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The impact of lying about a traumatic virtual reality experience on memory

Journal article
Authors Tameka Romeo
Henry Otgaar
Tom Smeets
Sara Landström
Didi Boerboom
Published in Memory and Cognition
Volume 47
Issue 3
Pages 485–495
ISSN 0090-502X
Publication year 2019
Published at Department of Psychology
Pages 485–495
Language en
Links doi.org/10.3758/s13421-018-0885-6
https://rdcu.be/bdXec
Keywords Coping, Denial, Fabrication, Memory
Subject categories Applied Psychology

Abstract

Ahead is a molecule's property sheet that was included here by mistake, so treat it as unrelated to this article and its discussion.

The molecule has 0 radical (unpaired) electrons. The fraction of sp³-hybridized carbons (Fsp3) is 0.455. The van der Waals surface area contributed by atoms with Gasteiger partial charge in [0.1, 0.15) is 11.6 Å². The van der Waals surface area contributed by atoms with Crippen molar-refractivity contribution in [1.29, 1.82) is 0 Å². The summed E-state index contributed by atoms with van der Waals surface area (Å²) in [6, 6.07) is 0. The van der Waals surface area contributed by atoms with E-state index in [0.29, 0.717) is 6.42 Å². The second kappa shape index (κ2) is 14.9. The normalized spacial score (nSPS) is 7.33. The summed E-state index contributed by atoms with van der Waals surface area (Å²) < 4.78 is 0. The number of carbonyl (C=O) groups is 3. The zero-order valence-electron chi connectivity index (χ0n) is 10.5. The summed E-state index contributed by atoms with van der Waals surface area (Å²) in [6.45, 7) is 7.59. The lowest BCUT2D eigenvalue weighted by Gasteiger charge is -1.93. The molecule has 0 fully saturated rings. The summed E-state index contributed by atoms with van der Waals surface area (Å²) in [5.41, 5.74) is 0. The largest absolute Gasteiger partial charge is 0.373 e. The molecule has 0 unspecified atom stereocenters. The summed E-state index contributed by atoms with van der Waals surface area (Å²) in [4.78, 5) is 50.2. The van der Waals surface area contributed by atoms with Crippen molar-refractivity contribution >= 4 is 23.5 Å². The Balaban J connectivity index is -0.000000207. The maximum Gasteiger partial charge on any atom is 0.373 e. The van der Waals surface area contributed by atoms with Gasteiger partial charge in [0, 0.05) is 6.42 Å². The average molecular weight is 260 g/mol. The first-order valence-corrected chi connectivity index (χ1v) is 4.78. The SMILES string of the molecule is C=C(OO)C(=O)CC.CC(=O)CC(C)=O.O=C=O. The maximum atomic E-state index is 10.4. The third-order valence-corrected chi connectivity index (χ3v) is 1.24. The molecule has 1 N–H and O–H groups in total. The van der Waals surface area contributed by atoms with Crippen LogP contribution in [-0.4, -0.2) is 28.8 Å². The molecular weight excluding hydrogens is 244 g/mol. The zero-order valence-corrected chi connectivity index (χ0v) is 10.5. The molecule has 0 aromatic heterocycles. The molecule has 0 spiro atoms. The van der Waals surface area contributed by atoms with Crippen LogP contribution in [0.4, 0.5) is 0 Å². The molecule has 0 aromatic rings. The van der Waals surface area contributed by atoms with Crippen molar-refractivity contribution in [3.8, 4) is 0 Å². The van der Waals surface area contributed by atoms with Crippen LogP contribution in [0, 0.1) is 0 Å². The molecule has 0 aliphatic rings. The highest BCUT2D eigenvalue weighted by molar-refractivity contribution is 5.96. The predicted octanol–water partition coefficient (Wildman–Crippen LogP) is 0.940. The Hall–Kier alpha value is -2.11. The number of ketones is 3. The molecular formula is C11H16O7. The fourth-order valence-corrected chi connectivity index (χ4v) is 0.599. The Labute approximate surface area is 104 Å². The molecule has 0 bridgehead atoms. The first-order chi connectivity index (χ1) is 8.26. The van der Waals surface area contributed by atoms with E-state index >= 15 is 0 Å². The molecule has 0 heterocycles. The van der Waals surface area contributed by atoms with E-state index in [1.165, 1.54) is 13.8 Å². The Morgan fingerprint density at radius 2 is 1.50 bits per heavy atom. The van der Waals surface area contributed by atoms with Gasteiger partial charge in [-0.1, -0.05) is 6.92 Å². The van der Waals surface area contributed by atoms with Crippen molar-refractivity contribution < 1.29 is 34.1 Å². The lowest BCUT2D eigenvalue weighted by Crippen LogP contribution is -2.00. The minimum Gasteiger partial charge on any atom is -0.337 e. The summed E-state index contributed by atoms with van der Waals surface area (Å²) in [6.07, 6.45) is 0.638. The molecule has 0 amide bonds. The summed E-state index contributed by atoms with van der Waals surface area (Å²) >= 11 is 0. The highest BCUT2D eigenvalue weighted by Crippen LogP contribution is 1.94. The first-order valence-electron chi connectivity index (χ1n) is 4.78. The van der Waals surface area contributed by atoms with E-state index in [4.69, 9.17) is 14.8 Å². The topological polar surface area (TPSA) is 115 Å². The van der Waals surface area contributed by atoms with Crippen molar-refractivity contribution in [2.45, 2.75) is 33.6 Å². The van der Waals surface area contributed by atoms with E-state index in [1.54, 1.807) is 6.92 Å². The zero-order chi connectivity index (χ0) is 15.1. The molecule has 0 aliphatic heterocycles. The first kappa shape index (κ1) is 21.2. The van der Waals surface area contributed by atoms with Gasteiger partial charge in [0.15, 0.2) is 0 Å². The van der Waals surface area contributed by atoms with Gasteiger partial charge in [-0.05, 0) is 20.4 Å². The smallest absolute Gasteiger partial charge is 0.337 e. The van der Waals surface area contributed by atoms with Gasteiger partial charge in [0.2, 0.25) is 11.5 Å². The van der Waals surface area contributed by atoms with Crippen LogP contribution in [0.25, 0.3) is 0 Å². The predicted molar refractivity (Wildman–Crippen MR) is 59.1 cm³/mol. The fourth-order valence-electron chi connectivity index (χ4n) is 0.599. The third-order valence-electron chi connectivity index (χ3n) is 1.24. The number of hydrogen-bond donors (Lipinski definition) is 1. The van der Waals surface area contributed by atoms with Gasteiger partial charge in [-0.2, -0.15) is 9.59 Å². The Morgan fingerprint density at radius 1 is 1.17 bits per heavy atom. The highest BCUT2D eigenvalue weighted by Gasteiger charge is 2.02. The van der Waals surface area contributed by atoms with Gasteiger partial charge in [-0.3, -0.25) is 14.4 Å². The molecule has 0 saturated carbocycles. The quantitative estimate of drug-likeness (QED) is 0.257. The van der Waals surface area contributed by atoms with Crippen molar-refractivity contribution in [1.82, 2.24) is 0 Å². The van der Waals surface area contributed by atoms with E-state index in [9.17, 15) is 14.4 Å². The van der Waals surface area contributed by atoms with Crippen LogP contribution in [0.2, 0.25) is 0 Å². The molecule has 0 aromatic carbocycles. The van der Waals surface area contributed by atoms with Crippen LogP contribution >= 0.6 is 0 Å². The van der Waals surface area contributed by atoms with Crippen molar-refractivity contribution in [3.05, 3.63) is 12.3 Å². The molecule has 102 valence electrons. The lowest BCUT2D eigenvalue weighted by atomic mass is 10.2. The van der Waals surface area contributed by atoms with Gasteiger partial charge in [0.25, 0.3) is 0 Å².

The goal of the present experiment was to examine the effect of certain (deceptive) strategies (e.g., false denial) on memory. Specifically, participants were shown a traumatic virtual reality (VR) video of an airplane crash. Following this, participants (N= 94) received questions concerning details from the VR scene in a baseline memory task. Then, participants could choose from 3 options how to cope in response to having experienced the VR scene: tell the truth, falsely deny, or fabricate. The majority opted to tell the truth (n = 81). A subsample of truth tellers were instructed to falsely deny having seen certain details. One week later, all participants received a source monitoring task in which they were asked (1) whether they remembered talking about these details during an interview, and (2) whether they remembered seeing certain details during the VR experience the week before. Participants had to tell the truth during this task. Participants who were instructed to falsely deny showed impaired memory for presented details that had previously been discussed (i.e., denial-induced forgetting) and seen in the VR scene. Also, the presentation of certain details in the baseline memory task seemed to inoculate participants who were instructed to falsely deny from experiencing memory impairment. The current experiment suggests that false denials can have adverse ramifications for memory for what is discussed and seen.

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